CC BY-NC-ND 4.0 · Indian J Plast Surg 2020; 53(02): 309-310
DOI: 10.1055/s-0040-1714976
Letter to the Editor

A Rare Case of Brachydactyly Type A Presenting a Dilemma in Clinical Classification of the Subtype

G. I. Nambi
1  Plastic, Burns, Hand & Microsurgical Services, Kavin Medical Center, Erode, Tamil Nadu, India
,
A. Krishna Kumar
1  Plastic, Burns, Hand & Microsurgical Services, Kavin Medical Center, Erode, Tamil Nadu, India
,
T.K. Arudra Varanambigai
2  Government Medical College & ESI Hospital, Singanallur, Coimbatore Tamil Nadu, India
› Author Affiliations
Sources of Support None declared.
  

Brachydactyly is a condition characterized by congenital shortening of digits or toes, which occurs due to short phalanges, metacarpal or metatarsal bones.[1] This condition may involve more than one digit or toe and depending on the involvement of the underlying bones and number of digits this condition, it is classified into five types (type A-type E).[2] They are inherited as autosomal dominant, recessive, or sporadic varieties. In this report, a rare case of Brachydactyly type A is presented, which had a variable presentation, causing difficulty in classifying the subtype.

A 30-year-old male presented with flexion deformity of the left little finger after a recent trauma. On examination, he was found to have an associated extensor injury from a previous trauma, but it was the short index finger that attracted the attention ([Figs. 1] [2]) and further examination of the opposite hand, both feet and general physical examination did not reveal any abnormality. X-ray of the hand revealed shortening of the middle phalanges of the left index finger, little finger and metacarpal bone of the left thumb with normal middle and ring fingers ([Fig. 3]). There was no history of similar hand or foot anatomical variations in his family members. The patient was explained about the variable anatomy and advised reconstruction of the little finger extensor tendon for which he never turned up. Retrospective literature search revealed that he was a rare case of Brachydactyly type A.

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Fig. 1 Flexion deformity of the left little finger, with a scar over the dorsum of the proximal phalanx.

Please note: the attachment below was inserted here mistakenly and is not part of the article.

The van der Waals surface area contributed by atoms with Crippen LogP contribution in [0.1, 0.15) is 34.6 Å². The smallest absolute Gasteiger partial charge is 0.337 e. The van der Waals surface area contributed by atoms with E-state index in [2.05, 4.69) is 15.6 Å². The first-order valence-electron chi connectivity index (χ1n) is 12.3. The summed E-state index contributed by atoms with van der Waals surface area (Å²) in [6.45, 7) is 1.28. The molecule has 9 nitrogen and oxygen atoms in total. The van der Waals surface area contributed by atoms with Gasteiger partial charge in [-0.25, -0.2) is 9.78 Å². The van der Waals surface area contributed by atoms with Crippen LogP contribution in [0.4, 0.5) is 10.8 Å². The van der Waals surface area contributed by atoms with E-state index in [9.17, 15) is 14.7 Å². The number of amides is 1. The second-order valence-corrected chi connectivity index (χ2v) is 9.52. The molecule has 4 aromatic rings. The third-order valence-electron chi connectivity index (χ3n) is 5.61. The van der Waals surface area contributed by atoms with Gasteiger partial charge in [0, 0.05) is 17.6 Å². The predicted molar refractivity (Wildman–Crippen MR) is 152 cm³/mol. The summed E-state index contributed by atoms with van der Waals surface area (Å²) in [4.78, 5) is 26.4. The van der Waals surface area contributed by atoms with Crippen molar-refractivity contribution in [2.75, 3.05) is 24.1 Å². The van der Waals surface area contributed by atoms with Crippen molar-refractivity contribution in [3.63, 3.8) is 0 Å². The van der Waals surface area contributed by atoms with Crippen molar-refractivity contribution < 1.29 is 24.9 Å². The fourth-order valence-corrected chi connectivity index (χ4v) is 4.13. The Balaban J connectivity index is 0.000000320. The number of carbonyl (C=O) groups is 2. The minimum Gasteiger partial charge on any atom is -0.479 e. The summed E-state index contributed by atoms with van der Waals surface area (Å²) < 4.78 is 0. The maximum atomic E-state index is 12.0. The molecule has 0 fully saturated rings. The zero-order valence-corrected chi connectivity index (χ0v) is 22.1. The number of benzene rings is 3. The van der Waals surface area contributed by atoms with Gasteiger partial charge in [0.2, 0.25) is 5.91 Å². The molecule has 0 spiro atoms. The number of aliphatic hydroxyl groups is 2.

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Fig. 2 Short left index finger.
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Fig. 3 X-ray of the left hand is suggestive of shortening of middle phalanges of the index and little fingers along with shortening of the thumb metacarpal.

Brachydactyly type A is characterized by short middle phalanges of the index, middle, ring, and little fingers. When the shortening of the middle phalanges of the index, middle and ring finger is associated with shortening of the proximal phalanx of the thumb, the condition is called as Brachydactyly type A1.[2] Isolated shortening of the middle phalanx of the index finger is known as Brachydactyly type A2 and isolated shortening of the middle phalanx of the little finger is known as Brachydactyly type A3 and in Brachydactyly type A4, there is shortening of the middle phalanges of the index and little fingers.

Brachydactyly type B[2] is characterized by short or absent terminal phalanges with absence of nails from the index finger to the little finger. The thumb may or may not be involved, and if involved, it is associated with flattening or duplication of the terminal phalanges.

Brachydactyly type C[3] is characterized by a long ring finger and shortening of the rest of the digits due to shortening of middle or proximal phalanges and metacarpal bones. In this type, the terminal phalanx is not involved in any of the digits, and there is thumb shortening due to short metacarpal bone.

Brachydactyly type D,[2] also known as stub thumb, is characterized by short terminal phalanx of the thumb. This condition may be unilateral or bilateral, and the base of the distal phalanx of the thumb is broader than the head of the proximal phalanx. The rest of the digits are unaffected in type D.

Brachydactyly type E[2] is characterized by shortening of the metacarpal bones with relatively normal phalanges. Another characteristic feature of this condition is the hyperextensibility of the hand joints.

In our case, there was shortening of the middle phalanges of the index and little fingers along with a short thumb metacarpal and normal ring and middle fingers. A presentation of this type would have classified it as type C[3] due to the involvement of the thumb. However, it could not be done in this case, because the middle finger was normal and was the longest digit, while in type C,[2] the ring finger is the longest digit. This case could not be placed in any of the described subtypes of Brachydactyly type A,[2] because of the involvement of the thumb metacarpal. Therefore, we conclude that this is a rare variety of Brachydactyly type A, presenting with a dilemma in subclassification between types A2, A3 and A4.



Publication History

Publication Date:
20 August 2020 (online)

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